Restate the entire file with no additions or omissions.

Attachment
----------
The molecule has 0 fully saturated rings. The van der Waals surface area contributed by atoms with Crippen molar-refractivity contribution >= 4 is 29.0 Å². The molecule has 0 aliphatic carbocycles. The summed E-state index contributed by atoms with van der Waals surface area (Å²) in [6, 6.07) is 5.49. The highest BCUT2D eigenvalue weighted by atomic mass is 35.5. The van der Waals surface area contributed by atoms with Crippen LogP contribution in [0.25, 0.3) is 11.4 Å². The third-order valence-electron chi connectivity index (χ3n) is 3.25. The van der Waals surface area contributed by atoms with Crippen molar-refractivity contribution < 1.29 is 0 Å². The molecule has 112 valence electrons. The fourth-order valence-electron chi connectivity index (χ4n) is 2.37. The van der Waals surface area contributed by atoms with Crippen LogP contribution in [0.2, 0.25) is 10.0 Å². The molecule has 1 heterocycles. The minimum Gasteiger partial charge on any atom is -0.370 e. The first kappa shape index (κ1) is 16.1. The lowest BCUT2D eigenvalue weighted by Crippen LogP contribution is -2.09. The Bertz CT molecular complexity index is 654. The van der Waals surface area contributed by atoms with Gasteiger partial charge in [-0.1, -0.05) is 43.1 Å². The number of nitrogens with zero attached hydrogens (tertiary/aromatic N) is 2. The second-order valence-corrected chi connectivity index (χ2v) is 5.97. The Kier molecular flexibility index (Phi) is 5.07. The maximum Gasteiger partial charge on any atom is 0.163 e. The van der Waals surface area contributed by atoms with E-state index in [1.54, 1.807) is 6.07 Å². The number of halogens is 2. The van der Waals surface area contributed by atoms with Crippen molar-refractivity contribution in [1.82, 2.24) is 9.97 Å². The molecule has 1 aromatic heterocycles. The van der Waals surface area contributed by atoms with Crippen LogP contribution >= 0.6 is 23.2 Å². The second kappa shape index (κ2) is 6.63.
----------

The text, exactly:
The molecule has 0 fully saturated rings. The van der Waals surface area contributed by atoms with Crippen molar-refractivity contribution >= 4 is 29.0 Å². The molecule has 0 aliphatic carbocycles. The summed E-state index contributed by atoms with van der Waals surface area (Å²) in [6, 6.07) is 5.49. The highest BCUT2D eigenvalue weighted by atomic mass is 35.5. The van der Waals surface area contributed by atoms with Crippen LogP contribution in [0.25, 0.3) is 11.4 Å². The third-order valence-electron chi connectivity index (χ3n) is 3.25. The van der Waals surface area contributed by atoms with Crippen molar-refractivity contribution < 1.29 is 0 Å². The molecule has 112 valence electrons. The fourth-order valence-electron chi connectivity index (χ4n) is 2.37. The van der Waals surface area contributed by atoms with Crippen LogP contribution in [0.2, 0.25) is 10.0 Å². The molecule has 1 heterocycles. The minimum Gasteiger partial charge on any atom is -0.370 e. The first kappa shape index (κ1) is 16.1. The lowest BCUT2D eigenvalue weighted by Crippen LogP contribution is -2.09. The Bertz CT molecular complexity index is 654. The van der Waals surface area contributed by atoms with Gasteiger partial charge in [-0.1, -0.05) is 43.1 Å². The number of nitrogens with zero attached hydrogens (tertiary/aromatic N) is 2. The second-order valence-corrected chi connectivity index (χ2v) is 5.97. The Kier molecular flexibility index (Phi) is 5.07. The maximum Gasteiger partial charge on any atom is 0.163 e. The van der Waals surface area contributed by atoms with E-state index in [1.54, 1.807) is 6.07 Å². The number of halogens is 2. The van der Waals surface area contributed by atoms with Crippen molar-refractivity contribution in [1.82, 2.24) is 9.97 Å². The molecule has 1 aromatic heterocycles. The van der Waals surface area contributed by atoms with Crippen LogP contribution >= 0.6 is 23.2 Å². The second kappa shape index (κ2) is 6.63.